George Long ’63 came to Pacific University in 1959 thinking he wanted to be an optometrist.
“I had pretty poor vision at that time and working in a scientific field to treat others with the same malady seemed like an interesting career.”
World events intervened, though. The Soviet Union’s launch of Sputnik, the world’s first artificial satellite, in 1957, followed by a second a year later, led the United States to create the National Aeronautics and Space Administration, NASA.
“There was a lot of interest then with majors in science and mathematics,” Long said. “I had always done very well with physics and math, and Dr. Andrewa Nobel, chair of the Mathematics Department at Pacific, suggested I might want to change my major.”
He did, and went on to a distinguished career as a research scientist, project manager and program director for the U.S. Naval Surface Warfare Center in Dahlgren, Va.
“I totally enjoyed my time at Pacific,” Long said. “The liberal arts curriculum was so important in obtaining a well-rounded education and, as I found out later in my professional career, many of the engineers and scientists from some of the large technical schools didn’t know how to writer or how to spell.
“That’s very important for writing technical reports, as well as giving technical presentations, and I was able to do that.”
He also a member of the Blue Key National Honor Society at Pacific, as well as president of Alpha Zeta Fraternity.
“Of course the best part was the lifelong friendships that developed with my AZ fraternity brothers,” he said.
After graduating from Pacific, he was awarded a teaching fellowship at Iowa State University, though his tenure there was short-lived.
“ISU was not a great match for me as I was interested in ‘applied mathematics,’ and ISU was more committed to ‘pure mathematics’.”
He stayed a year, then received an offer from what was then the U.S. Naval Weapons Laboratory in Dahlgren, Va.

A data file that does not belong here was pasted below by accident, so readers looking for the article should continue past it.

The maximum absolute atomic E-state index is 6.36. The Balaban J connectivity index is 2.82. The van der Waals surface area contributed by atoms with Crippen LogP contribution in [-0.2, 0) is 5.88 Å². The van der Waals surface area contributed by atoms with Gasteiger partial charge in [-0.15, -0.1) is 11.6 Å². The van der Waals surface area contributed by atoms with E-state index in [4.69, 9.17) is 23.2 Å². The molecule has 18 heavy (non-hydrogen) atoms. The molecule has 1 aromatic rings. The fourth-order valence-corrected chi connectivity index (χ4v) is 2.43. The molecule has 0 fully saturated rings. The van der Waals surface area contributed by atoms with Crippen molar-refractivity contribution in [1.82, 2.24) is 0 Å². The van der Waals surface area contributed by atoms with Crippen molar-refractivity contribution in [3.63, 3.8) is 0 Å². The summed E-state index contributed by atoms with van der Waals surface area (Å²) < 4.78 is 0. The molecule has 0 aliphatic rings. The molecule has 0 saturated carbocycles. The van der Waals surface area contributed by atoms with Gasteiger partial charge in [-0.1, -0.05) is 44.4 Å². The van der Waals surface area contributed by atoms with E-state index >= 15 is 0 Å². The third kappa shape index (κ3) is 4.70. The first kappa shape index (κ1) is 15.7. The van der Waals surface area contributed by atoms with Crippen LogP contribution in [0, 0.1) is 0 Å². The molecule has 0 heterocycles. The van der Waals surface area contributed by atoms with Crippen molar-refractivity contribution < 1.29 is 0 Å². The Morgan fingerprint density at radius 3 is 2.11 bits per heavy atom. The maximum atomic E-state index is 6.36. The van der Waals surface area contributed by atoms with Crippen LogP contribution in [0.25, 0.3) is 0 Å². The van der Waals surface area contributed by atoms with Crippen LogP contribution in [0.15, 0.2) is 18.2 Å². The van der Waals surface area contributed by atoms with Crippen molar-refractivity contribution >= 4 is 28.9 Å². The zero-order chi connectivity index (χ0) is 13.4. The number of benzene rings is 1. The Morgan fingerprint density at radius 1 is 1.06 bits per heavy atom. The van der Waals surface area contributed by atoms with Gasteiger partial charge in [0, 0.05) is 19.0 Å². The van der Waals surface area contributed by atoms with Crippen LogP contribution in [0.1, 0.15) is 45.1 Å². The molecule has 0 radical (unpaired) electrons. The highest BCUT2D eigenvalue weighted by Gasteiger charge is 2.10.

The salary was good, and the center agreed to send him to graduate school. Long earned a master’s degree in applied mathematics in 1969 from the university of Missouri.
He did research in the analysis and testing of fire-retardant paints to prevent premature detonation of ordnance on Navy ships. Later, he served as project manager for the development, installation and testing of the gun-mount for the Army’s 105mm Howitzer, to be used aboard the Air Force’s AC-130 Gunship.
He also worked with the Aegis Anti-Ballistic Missile Defense Program, started in the 1980s. He led the concept development team that demonstrated the feasibility of the idea, then became the first program director of the program, which continues today.
Long retired in 2002 after 38 years, then continued consulting for a small engineering and integration company. He’s still trying to “taper off,” he said, but “I really like the work.”
72, Long also continues to play tennis regularly. He was a member of the tennis team at Pacific University, and his team was inducted into the Pacific University Athletic Hall of Fame in 2013.
Today, Long competes in father-son tournaments with his son, Kevin. Most recently, the finished third at the National Father-Son Indoor Tournament in Cherry Hill, N.J., in 2012.
Long lives on 30 acres in the Virginia countryside with his wife, Martha. They have two children, Martha Marie and Kevin, as well as three grandchildren.